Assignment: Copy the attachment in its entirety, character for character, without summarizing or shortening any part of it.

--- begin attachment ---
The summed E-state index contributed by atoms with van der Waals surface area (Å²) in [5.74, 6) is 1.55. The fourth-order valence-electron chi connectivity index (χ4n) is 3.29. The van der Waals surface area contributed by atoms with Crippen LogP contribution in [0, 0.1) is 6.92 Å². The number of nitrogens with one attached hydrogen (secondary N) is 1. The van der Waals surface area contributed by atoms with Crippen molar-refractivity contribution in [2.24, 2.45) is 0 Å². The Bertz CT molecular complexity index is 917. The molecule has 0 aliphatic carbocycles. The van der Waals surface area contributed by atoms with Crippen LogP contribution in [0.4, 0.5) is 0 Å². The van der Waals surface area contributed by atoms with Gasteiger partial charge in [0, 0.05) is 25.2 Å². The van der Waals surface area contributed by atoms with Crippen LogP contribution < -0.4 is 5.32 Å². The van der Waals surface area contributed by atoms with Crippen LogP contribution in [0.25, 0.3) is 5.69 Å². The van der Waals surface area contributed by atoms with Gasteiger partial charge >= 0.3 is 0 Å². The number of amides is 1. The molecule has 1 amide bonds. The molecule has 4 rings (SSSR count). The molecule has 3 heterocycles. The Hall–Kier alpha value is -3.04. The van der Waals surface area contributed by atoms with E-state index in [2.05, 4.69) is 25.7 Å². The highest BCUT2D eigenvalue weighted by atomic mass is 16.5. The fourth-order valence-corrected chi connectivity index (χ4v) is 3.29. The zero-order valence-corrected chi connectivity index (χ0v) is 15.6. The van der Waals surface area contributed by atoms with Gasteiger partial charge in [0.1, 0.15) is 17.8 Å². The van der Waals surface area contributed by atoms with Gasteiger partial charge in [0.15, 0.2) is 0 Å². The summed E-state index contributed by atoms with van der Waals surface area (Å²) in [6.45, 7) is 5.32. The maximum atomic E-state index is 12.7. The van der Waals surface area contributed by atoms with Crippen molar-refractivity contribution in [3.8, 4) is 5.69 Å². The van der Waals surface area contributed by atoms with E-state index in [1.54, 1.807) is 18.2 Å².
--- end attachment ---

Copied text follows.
The summed E-state index contributed by atoms with van der Waals surface area (Å²) in [5.74, 6) is 1.55. The fourth-order valence-electron chi connectivity index (χ4n) is 3.29. The van der Waals surface area contributed by atoms with Crippen LogP contribution in [0, 0.1) is 6.92 Å². The number of nitrogens with one attached hydrogen (secondary N) is 1. The van der Waals surface area contributed by atoms with Crippen molar-refractivity contribution in [2.24, 2.45) is 0 Å². The Bertz CT molecular complexity index is 917. The molecule has 0 aliphatic carbocycles. The van der Waals surface area contributed by atoms with Crippen LogP contribution in [0.4, 0.5) is 0 Å². The van der Waals surface area contributed by atoms with Gasteiger partial charge in [0, 0.05) is 25.2 Å². The van der Waals surface area contributed by atoms with Crippen LogP contribution < -0.4 is 5.32 Å². The van der Waals surface area contributed by atoms with Crippen LogP contribution in [0.25, 0.3) is 5.69 Å². The van der Waals surface area contributed by atoms with Gasteiger partial charge >= 0.3 is 0 Å². The number of amides is 1. The molecule has 1 amide bonds. The molecule has 4 rings (SSSR count). The molecule has 3 heterocycles. The Hall–Kier alpha value is -3.04. The van der Waals surface area contributed by atoms with E-state index in [2.05, 4.69) is 25.7 Å². The highest BCUT2D eigenvalue weighted by atomic mass is 16.5. The fourth-order valence-corrected chi connectivity index (χ4v) is 3.29. The zero-order valence-corrected chi connectivity index (χ0v) is 15.6. The van der Waals surface area contributed by atoms with Gasteiger partial charge in [0.1, 0.15) is 17.8 Å². The van der Waals surface area contributed by atoms with Gasteiger partial charge in [0.15, 0.2) is 0 Å². The summed E-state index contributed by atoms with van der Waals surface area (Å²) in [6.45, 7) is 5.32. The maximum atomic E-state index is 12.7. The van der Waals surface area contributed by atoms with Crippen molar-refractivity contribution in [3.8, 4) is 5.69 Å². The van der Waals surface area contributed by atoms with E-state index in [1.54, 1.807) is 18.2 Å².